Exploring the Question of a Gender Reimbursement Gap

By Craig DeGarmo, MBA, MHA

 

This article by Craig DeGarmo is the first in a series of perspectives from experts working to address disparities in faculty compensation, and improve approaches to faculty recruitment and retention.

As the Chief Administrative Officer in the Department of Medicine at MedStar Georgetown University Hospital, one of my primary goals is to make sure faculty are fairly compensated, and ensure that the system protects against bias. Thus I read with interest the recent article Equal work for unequal pay: the gender reimbursement gap for healthcare providers in the United States (Postgrad Med J doi:10.1136/postgradmedj-2016-134094).

From an administrator’s perspective, several key elements are missing in the interpretation of the data:

You can’t compare specialties at different institutions

You can’t group specialties nationwide across specialties

There are different payer contracts across hospitals

You have to look at the billing complexity level when looking at physicians’ reimbursement

Following the Money

To look for disparities in physician reimbursement you have to identify many different layers. To see gender differences in billing you would have to look at patients with the same insurance, being seen for the same issue, billed under the same diagnosis code. You can’t compare billing across hospitals because every single organization has its own managed care office that controls all of the reimbursement contracts within their organization. To see if male physicians are reimbursed more than female physicians, you would have to investigate on a per-hospital basis. To identify potential gender differences in billing you would look at patients with the same insurance, being seen for the same issue, billed under the same diagnosis code.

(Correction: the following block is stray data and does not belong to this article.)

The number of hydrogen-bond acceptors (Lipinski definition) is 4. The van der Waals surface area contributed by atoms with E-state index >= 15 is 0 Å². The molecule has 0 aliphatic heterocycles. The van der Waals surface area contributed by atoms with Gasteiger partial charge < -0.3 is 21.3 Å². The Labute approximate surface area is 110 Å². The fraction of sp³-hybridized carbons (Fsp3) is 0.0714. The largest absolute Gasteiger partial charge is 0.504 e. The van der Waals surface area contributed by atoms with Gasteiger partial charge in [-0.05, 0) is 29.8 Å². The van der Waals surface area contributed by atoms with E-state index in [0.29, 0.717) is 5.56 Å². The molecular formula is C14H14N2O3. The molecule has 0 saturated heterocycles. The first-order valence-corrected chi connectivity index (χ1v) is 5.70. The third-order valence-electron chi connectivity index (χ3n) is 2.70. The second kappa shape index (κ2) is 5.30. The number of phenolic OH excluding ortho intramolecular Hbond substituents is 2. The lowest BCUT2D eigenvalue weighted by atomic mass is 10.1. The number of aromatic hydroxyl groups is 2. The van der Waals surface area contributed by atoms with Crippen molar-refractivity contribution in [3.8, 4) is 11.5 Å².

The only way to identify a widespread gender-based reimbursement gap would be to provide a breakdown by:

Hospital

Specialty

Physician

Patient

Diagnosis code

Then, if a male physician and a female physician in the same hospital saw the same type of patient for the same diagnosis and billed the same cpt code under the same insurance and were reimbursed differently, you could identify gender disparity.

It’s important to note that there are no reimbursement differences between men and woman. There are only differences in reimbursement based off of the level of complexity that a physician is billing.

Fig 1: Reimbursement for various inpatient and outpatient CPT codes.